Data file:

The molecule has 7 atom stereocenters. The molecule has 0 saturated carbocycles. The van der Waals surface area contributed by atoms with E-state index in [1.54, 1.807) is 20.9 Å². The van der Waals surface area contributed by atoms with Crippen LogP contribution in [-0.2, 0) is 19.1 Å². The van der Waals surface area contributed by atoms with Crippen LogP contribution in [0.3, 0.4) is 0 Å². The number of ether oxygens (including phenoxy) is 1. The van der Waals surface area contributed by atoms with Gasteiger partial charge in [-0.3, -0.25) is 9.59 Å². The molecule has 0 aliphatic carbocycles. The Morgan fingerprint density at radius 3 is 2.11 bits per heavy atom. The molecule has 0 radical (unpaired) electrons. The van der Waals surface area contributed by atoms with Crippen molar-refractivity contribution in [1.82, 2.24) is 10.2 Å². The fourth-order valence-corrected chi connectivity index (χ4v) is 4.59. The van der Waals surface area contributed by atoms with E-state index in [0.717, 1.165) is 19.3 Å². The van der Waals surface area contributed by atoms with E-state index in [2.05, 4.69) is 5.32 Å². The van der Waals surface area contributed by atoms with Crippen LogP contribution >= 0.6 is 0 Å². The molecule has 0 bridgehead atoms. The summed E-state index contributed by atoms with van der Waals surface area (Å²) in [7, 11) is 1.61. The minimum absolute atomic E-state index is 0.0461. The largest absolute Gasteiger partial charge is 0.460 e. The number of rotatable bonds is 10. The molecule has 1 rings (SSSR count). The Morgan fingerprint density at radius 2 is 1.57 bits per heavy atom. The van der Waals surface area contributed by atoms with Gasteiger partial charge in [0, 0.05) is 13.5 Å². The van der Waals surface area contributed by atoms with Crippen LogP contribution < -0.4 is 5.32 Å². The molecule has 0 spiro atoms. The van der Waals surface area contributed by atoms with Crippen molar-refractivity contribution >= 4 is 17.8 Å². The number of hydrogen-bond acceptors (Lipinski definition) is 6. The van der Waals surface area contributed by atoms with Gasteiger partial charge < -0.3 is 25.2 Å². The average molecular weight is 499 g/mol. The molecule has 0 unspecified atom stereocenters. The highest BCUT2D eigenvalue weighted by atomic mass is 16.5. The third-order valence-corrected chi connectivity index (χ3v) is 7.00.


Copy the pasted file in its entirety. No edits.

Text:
The molecule has 7 atom stereocenters. The molecule has 0 saturated carbocycles. The van der Waals surface area contributed by atoms with E-state index in [1.54, 1.807) is 20.9 Å². The van der Waals surface area contributed by atoms with Crippen LogP contribution in [-0.2, 0) is 19.1 Å². The van der Waals surface area contributed by atoms with Crippen LogP contribution in [0.3, 0.4) is 0 Å². The number of ether oxygens (including phenoxy) is 1. The van der Waals surface area contributed by atoms with Gasteiger partial charge in [-0.3, -0.25) is 9.59 Å². The molecule has 0 aliphatic carbocycles. The Morgan fingerprint density at radius 3 is 2.11 bits per heavy atom. The molecule has 0 radical (unpaired) electrons. The van der Waals surface area contributed by atoms with Crippen molar-refractivity contribution in [1.82, 2.24) is 10.2 Å². The fourth-order valence-corrected chi connectivity index (χ4v) is 4.59. The van der Waals surface area contributed by atoms with E-state index in [0.717, 1.165) is 19.3 Å². The van der Waals surface area contributed by atoms with E-state index in [2.05, 4.69) is 5.32 Å². The van der Waals surface area contributed by atoms with Crippen LogP contribution >= 0.6 is 0 Å². The molecule has 0 bridgehead atoms. The summed E-state index contributed by atoms with van der Waals surface area (Å²) in [7, 11) is 1.61. The minimum absolute atomic E-state index is 0.0461. The largest absolute Gasteiger partial charge is 0.460 e. The number of rotatable bonds is 10. The molecule has 1 rings (SSSR count). The Morgan fingerprint density at radius 2 is 1.57 bits per heavy atom. The van der Waals surface area contributed by atoms with Gasteiger partial charge in [0, 0.05) is 13.5 Å². The van der Waals surface area contributed by atoms with Crippen LogP contribution < -0.4 is 5.32 Å². The molecule has 0 spiro atoms. The van der Waals surface area contributed by atoms with Crippen molar-refractivity contribution >= 4 is 17.8 Å². The number of hydrogen-bond acceptors (Lipinski definition) is 6. The van der Waals surface area contributed by atoms with Gasteiger partial charge < -0.3 is 25.2 Å². The average molecular weight is 499 g/mol. The molecule has 0 unspecified atom stereocenters. The highest BCUT2D eigenvalue weighted by atomic mass is 16.5. The third-order valence-corrected chi connectivity index (χ3v) is 7.00.